Jeff Follett has had a different career path to the average wildlife biologist. ‘It’s certainly not been a direct line,’ he says. Born and bred in the US state of Minnesota, he completed a bachelor of science degree there majoring in fisheries and wildlife management. When he graduated, ‘everyone in my course had a hard science degree and wanted to go out and work with wildlife’, but Jeff and his wife took a different path. They joined the Peace Corps, (the American equivalent to Australia’s Volunteers Abroad program) and had a long stretch working overseas on humanitarian programs. They had two years in South America, where Jeff worked with an agricultural organisation, and worked in agroforestry.
‘Those years made me realise how important the human dimensions of wildlife management are and set the foundation for how I have worked ever since.’ The Peace Corps works on the principle of building local capacity, ‘so that when you step out after two years, there are local people who can take over.’
This recognition was the impetus for completing more liberal arts-based masters degrees in natural resource management, but also in international affairs, looking at the social and economic side of natural resources. More work in South America and Costa Rica followed, along with a stint in Washington DC, when ‘my wife was recruited for a job in Australia. We lived there for nine years.’
‘Once we applied for permanent residency, I started applying for jobs. One came up at Ecosure, and I worked with them on their ibis management program, and then went to Avisure.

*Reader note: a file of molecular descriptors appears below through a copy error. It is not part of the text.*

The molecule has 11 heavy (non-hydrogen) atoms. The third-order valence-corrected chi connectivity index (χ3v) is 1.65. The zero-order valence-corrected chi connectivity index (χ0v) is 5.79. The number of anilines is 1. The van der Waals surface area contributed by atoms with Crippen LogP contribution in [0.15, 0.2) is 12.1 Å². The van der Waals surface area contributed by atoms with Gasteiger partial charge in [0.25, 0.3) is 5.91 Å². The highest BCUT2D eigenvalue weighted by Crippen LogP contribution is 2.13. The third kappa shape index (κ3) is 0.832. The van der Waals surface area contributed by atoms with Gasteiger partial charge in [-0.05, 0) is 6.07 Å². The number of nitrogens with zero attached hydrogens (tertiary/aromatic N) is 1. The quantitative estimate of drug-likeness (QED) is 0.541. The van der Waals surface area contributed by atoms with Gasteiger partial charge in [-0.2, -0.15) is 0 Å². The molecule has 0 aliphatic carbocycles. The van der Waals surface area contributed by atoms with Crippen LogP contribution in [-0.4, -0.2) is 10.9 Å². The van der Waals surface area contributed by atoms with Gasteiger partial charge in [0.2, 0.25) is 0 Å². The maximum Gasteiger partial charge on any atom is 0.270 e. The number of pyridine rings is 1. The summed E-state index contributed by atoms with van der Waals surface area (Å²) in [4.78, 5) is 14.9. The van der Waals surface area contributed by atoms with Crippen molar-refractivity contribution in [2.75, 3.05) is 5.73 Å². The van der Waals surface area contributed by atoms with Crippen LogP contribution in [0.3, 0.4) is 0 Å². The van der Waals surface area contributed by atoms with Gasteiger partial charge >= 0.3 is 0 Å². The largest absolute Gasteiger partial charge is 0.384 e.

‘One of my friends from college worked at Minneapolis-St Paul Airport, so I had seen what he did there in wildlife hazard management and had an understanding of what wildlife hazard management involved. I’ve sort of grown in the Avisure role ever since, becoming CEO in September 2022.’
Following his Peace Corps principles, Jeff says that whether it’s within Avisure or working with clients, it’s all about building capacity. He pictures an ideal world where personnel Avisure have trained from various clients move within the industry and lift the wildlife management understanding and practices of the whole industry. That capacity building is something Phil Shaw has encouraged, within Avisure and more broadly, with industry, he says.
There are challenges ahead. For Avisure, which is still growing, he says it’s building the right team to match the level of work, while at the same time creating the right mix for long-term senior staff and finding the sweet spot for niche team members.
Looking more broadly, there are ongoing challenges with how wildlife hazard management (WHM) is perceived. He quotes Avisure’s other Jeff (McKee), ‘WHM is not just an airport problem – airports don’t hit birds’. Bringing the issue back to the human dimension of WHM, ‘we need all stakeholders involved: off-airport, pilots, operators, ATC, local government, as well as airports’, he says.
And finally, there are two major wildlife hazard management challenges facing the industry, in Australia and the US. The first, he says, ‘is the increasing urbanisation of species: in Australia, species such as ibis, flying foxes and corellas, and in the US, large species such as Canada geese and terrestrial mammals such as coyotes.’
The second is climate change, where erratic and fluctuating weather patterns make it hard to predict. ‘We may have 20 years of data, but that may be irrelevant – climate change makes an already dynamic situation even more challenging.’